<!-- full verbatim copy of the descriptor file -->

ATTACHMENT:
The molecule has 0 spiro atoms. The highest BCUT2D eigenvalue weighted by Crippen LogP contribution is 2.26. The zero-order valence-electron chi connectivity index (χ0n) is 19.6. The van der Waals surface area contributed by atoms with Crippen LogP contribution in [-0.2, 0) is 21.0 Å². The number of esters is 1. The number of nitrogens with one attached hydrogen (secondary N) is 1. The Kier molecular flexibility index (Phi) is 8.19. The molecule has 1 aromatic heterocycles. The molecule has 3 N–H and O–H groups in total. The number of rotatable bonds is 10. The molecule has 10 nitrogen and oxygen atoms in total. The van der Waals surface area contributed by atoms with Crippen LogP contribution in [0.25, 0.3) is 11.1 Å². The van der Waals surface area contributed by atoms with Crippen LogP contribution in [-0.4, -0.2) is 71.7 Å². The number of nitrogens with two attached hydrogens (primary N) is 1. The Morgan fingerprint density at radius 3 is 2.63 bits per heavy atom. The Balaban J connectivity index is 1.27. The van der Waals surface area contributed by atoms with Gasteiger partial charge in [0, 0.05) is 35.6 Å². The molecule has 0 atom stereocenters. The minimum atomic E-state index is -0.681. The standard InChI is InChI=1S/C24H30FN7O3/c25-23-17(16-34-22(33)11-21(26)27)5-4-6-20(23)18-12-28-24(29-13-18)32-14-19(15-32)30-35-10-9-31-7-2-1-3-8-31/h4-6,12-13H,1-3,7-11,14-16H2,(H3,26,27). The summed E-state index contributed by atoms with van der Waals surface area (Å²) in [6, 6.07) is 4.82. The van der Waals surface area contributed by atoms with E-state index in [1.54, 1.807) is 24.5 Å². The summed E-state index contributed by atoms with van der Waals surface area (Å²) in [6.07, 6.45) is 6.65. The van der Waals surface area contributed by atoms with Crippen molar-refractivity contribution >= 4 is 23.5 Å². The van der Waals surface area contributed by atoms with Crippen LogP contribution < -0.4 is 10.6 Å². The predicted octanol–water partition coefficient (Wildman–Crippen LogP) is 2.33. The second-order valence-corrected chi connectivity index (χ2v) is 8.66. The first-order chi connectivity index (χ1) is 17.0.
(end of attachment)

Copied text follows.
The molecule has 0 spiro atoms. The highest BCUT2D eigenvalue weighted by Crippen LogP contribution is 2.26. The zero-order valence-electron chi connectivity index (χ0n) is 19.6. The van der Waals surface area contributed by atoms with Crippen LogP contribution in [-0.2, 0) is 21.0 Å². The number of esters is 1. The number of nitrogens with one attached hydrogen (secondary N) is 1. The Kier molecular flexibility index (Phi) is 8.19. The molecule has 1 aromatic heterocycles. The molecule has 3 N–H and O–H groups in total. The number of rotatable bonds is 10. The molecule has 10 nitrogen and oxygen atoms in total. The van der Waals surface area contributed by atoms with Crippen LogP contribution in [0.25, 0.3) is 11.1 Å². The van der Waals surface area contributed by atoms with Crippen LogP contribution in [-0.4, -0.2) is 71.7 Å². The number of nitrogens with two attached hydrogens (primary N) is 1. The Morgan fingerprint density at radius 3 is 2.63 bits per heavy atom. The Balaban J connectivity index is 1.27. The van der Waals surface area contributed by atoms with Gasteiger partial charge in [0, 0.05) is 35.6 Å². The molecule has 0 atom stereocenters. The minimum atomic E-state index is -0.681. The standard InChI is InChI=1S/C24H30FN7O3/c25-23-17(16-34-22(33)11-21(26)27)5-4-6-20(23)18-12-28-24(29-13-18)32-14-19(15-32)30-35-10-9-31-7-2-1-3-8-31/h4-6,12-13H,1-3,7-11,14-16H2,(H3,26,27). The summed E-state index contributed by atoms with van der Waals surface area (Å²) in [6, 6.07) is 4.82. The van der Waals surface area contributed by atoms with E-state index in [1.54, 1.807) is 24.5 Å². The summed E-state index contributed by atoms with van der Waals surface area (Å²) in [6.07, 6.45) is 6.65. The van der Waals surface area contributed by atoms with Crippen molar-refractivity contribution >= 4 is 23.5 Å². The van der Waals surface area contributed by atoms with Crippen LogP contribution < -0.4 is 10.6 Å². The predicted octanol–water partition coefficient (Wildman–Crippen LogP) is 2.33. The second-order valence-corrected chi connectivity index (χ2v) is 8.66. The first-order chi connectivity index (χ1) is 17.0.